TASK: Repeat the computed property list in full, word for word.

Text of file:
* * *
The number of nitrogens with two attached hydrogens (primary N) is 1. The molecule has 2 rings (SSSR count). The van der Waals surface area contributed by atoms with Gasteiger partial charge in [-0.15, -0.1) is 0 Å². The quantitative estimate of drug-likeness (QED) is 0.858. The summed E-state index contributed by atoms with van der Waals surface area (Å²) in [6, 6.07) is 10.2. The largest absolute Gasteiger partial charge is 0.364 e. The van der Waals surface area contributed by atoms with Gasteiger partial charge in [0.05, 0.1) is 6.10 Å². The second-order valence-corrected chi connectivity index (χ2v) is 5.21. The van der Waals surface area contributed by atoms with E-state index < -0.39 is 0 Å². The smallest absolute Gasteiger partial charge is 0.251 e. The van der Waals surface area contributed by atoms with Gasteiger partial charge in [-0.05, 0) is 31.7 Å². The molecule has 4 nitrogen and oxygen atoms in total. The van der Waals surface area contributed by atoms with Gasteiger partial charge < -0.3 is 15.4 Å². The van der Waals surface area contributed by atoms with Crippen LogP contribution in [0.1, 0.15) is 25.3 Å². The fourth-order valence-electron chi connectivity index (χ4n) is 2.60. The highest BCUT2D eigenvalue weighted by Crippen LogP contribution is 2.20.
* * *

The number of nitrogens with two attached hydrogens (primary N) is 1. The molecule has 2 rings (SSSR count). The van der Waals surface area contributed by atoms with Gasteiger partial charge in [-0.15, -0.1) is 0 Å². The quantitative estimate of drug-likeness (QED) is 0.858. The summed E-state index contributed by atoms with van der Waals surface area (Å²) in [6, 6.07) is 10.2. The largest absolute Gasteiger partial charge is 0.364 e. The van der Waals surface area contributed by atoms with Gasteiger partial charge in [0.05, 0.1) is 6.10 Å². The second-order valence-corrected chi connectivity index (χ2v) is 5.21. The van der Waals surface area contributed by atoms with E-state index < -0.39 is 0 Å². The smallest absolute Gasteiger partial charge is 0.251 e. The van der Waals surface area contributed by atoms with Gasteiger partial charge in [-0.05, 0) is 31.7 Å². The molecule has 4 nitrogen and oxygen atoms in total. The van der Waals surface area contributed by atoms with Gasteiger partial charge < -0.3 is 15.4 Å². The van der Waals surface area contributed by atoms with Crippen LogP contribution in [0.1, 0.15) is 25.3 Å². The fourth-order valence-electron chi connectivity index (χ4n) is 2.60. The highest BCUT2D eigenvalue weighted by Crippen LogP contribution is 2.20.